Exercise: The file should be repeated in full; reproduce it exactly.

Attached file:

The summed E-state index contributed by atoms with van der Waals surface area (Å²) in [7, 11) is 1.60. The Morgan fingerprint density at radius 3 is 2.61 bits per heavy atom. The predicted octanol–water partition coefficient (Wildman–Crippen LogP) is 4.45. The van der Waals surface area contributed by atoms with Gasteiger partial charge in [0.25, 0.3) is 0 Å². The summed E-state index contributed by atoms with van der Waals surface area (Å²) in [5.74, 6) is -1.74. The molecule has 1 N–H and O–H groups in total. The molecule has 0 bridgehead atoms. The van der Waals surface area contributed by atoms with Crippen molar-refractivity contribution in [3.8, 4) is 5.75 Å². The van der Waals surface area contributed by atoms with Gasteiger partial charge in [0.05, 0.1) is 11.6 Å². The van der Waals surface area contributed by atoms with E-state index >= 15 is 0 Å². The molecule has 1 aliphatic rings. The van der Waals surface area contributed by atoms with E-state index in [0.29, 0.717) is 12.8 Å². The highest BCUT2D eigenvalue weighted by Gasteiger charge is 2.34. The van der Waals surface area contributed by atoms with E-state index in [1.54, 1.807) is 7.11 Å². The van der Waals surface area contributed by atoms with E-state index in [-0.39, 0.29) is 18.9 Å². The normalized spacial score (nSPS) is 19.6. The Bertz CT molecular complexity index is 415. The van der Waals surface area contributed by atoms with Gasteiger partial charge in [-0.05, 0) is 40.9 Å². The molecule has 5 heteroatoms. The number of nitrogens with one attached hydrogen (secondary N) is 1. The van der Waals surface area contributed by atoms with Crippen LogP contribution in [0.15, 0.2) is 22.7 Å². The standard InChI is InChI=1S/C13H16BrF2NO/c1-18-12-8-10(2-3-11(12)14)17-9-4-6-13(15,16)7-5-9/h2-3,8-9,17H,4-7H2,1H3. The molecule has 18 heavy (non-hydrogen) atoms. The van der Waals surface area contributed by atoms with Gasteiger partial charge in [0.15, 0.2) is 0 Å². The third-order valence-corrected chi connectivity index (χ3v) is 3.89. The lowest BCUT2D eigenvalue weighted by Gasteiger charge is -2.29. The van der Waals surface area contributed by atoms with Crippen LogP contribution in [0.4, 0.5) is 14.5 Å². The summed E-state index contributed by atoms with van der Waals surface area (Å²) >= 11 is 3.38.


The summed E-state index contributed by atoms with van der Waals surface area (Å²) in [7, 11) is 1.60. The Morgan fingerprint density at radius 3 is 2.61 bits per heavy atom. The predicted octanol–water partition coefficient (Wildman–Crippen LogP) is 4.45. The van der Waals surface area contributed by atoms with Gasteiger partial charge in [0.25, 0.3) is 0 Å². The summed E-state index contributed by atoms with van der Waals surface area (Å²) in [5.74, 6) is -1.74. The molecule has 1 N–H and O–H groups in total. The molecule has 0 bridgehead atoms. The van der Waals surface area contributed by atoms with Crippen molar-refractivity contribution in [3.8, 4) is 5.75 Å². The van der Waals surface area contributed by atoms with Gasteiger partial charge in [0.05, 0.1) is 11.6 Å². The van der Waals surface area contributed by atoms with E-state index >= 15 is 0 Å². The molecule has 1 aliphatic rings. The van der Waals surface area contributed by atoms with E-state index in [0.29, 0.717) is 12.8 Å². The highest BCUT2D eigenvalue weighted by Gasteiger charge is 2.34. The van der Waals surface area contributed by atoms with E-state index in [1.54, 1.807) is 7.11 Å². The van der Waals surface area contributed by atoms with E-state index in [-0.39, 0.29) is 18.9 Å². The normalized spacial score (nSPS) is 19.6. The Bertz CT molecular complexity index is 415. The van der Waals surface area contributed by atoms with Gasteiger partial charge in [-0.05, 0) is 40.9 Å². The molecule has 5 heteroatoms. The number of nitrogens with one attached hydrogen (secondary N) is 1. The van der Waals surface area contributed by atoms with Crippen LogP contribution in [0.15, 0.2) is 22.7 Å². The standard InChI is InChI=1S/C13H16BrF2NO/c1-18-12-8-10(2-3-11(12)14)17-9-4-6-13(15,16)7-5-9/h2-3,8-9,17H,4-7H2,1H3. The molecule has 18 heavy (non-hydrogen) atoms. The van der Waals surface area contributed by atoms with Gasteiger partial charge in [0.15, 0.2) is 0 Å². The third-order valence-corrected chi connectivity index (χ3v) is 3.89. The lowest BCUT2D eigenvalue weighted by Gasteiger charge is -2.29. The van der Waals surface area contributed by atoms with Crippen LogP contribution in [0.4, 0.5) is 14.5 Å². The summed E-state index contributed by atoms with van der Waals surface area (Å²) >= 11 is 3.38.